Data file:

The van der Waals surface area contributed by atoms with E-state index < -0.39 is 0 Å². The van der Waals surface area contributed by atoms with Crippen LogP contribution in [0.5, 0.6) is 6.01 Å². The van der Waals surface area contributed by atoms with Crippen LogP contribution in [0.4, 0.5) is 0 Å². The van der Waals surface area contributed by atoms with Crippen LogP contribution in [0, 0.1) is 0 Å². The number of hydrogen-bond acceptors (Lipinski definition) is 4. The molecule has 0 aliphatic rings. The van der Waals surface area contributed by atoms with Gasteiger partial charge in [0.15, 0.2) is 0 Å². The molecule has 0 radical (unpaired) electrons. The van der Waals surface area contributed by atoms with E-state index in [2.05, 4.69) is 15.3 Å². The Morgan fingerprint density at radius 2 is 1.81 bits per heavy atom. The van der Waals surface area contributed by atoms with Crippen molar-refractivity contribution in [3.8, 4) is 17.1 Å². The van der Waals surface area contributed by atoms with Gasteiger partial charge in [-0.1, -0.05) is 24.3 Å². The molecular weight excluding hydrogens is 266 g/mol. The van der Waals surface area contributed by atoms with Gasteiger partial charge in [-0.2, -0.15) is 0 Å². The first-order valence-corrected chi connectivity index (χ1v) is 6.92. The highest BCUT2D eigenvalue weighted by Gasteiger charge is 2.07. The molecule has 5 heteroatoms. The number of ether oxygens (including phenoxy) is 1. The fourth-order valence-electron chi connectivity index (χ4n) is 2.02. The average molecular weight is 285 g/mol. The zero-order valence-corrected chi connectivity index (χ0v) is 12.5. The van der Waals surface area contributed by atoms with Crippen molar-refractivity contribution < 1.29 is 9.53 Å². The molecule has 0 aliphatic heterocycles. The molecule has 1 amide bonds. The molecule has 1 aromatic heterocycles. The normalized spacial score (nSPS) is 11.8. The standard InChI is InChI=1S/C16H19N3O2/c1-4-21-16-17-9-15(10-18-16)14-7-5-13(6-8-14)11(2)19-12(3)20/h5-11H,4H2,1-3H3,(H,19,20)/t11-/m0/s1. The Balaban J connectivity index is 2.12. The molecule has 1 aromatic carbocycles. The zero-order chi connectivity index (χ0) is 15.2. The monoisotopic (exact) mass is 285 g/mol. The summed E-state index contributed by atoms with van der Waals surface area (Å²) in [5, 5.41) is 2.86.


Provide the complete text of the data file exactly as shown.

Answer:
The van der Waals surface area contributed by atoms with E-state index < -0.39 is 0 Å². The van der Waals surface area contributed by atoms with Crippen LogP contribution in [0.5, 0.6) is 6.01 Å². The van der Waals surface area contributed by atoms with Crippen LogP contribution in [0.4, 0.5) is 0 Å². The van der Waals surface area contributed by atoms with Crippen LogP contribution in [0, 0.1) is 0 Å². The number of hydrogen-bond acceptors (Lipinski definition) is 4. The molecule has 0 aliphatic rings. The van der Waals surface area contributed by atoms with Gasteiger partial charge in [0.15, 0.2) is 0 Å². The molecule has 0 radical (unpaired) electrons. The van der Waals surface area contributed by atoms with E-state index in [2.05, 4.69) is 15.3 Å². The Morgan fingerprint density at radius 2 is 1.81 bits per heavy atom. The van der Waals surface area contributed by atoms with Crippen molar-refractivity contribution in [3.8, 4) is 17.1 Å². The van der Waals surface area contributed by atoms with Gasteiger partial charge in [-0.1, -0.05) is 24.3 Å². The molecular weight excluding hydrogens is 266 g/mol. The van der Waals surface area contributed by atoms with Gasteiger partial charge in [-0.2, -0.15) is 0 Å². The first-order valence-corrected chi connectivity index (χ1v) is 6.92. The highest BCUT2D eigenvalue weighted by Gasteiger charge is 2.07. The molecule has 5 heteroatoms. The number of ether oxygens (including phenoxy) is 1. The fourth-order valence-electron chi connectivity index (χ4n) is 2.02. The average molecular weight is 285 g/mol. The zero-order valence-corrected chi connectivity index (χ0v) is 12.5. The van der Waals surface area contributed by atoms with Crippen molar-refractivity contribution < 1.29 is 9.53 Å². The molecule has 0 aliphatic heterocycles. The molecule has 1 amide bonds. The molecule has 1 aromatic heterocycles. The normalized spacial score (nSPS) is 11.8. The standard InChI is InChI=1S/C16H19N3O2/c1-4-21-16-17-9-15(10-18-16)14-7-5-13(6-8-14)11(2)19-12(3)20/h5-11H,4H2,1-3H3,(H,19,20)/t11-/m0/s1. The Balaban J connectivity index is 2.12. The molecule has 1 aromatic carbocycles. The zero-order chi connectivity index (χ0) is 15.2. The monoisotopic (exact) mass is 285 g/mol. The summed E-state index contributed by atoms with van der Waals surface area (Å²) in [5, 5.41) is 2.86.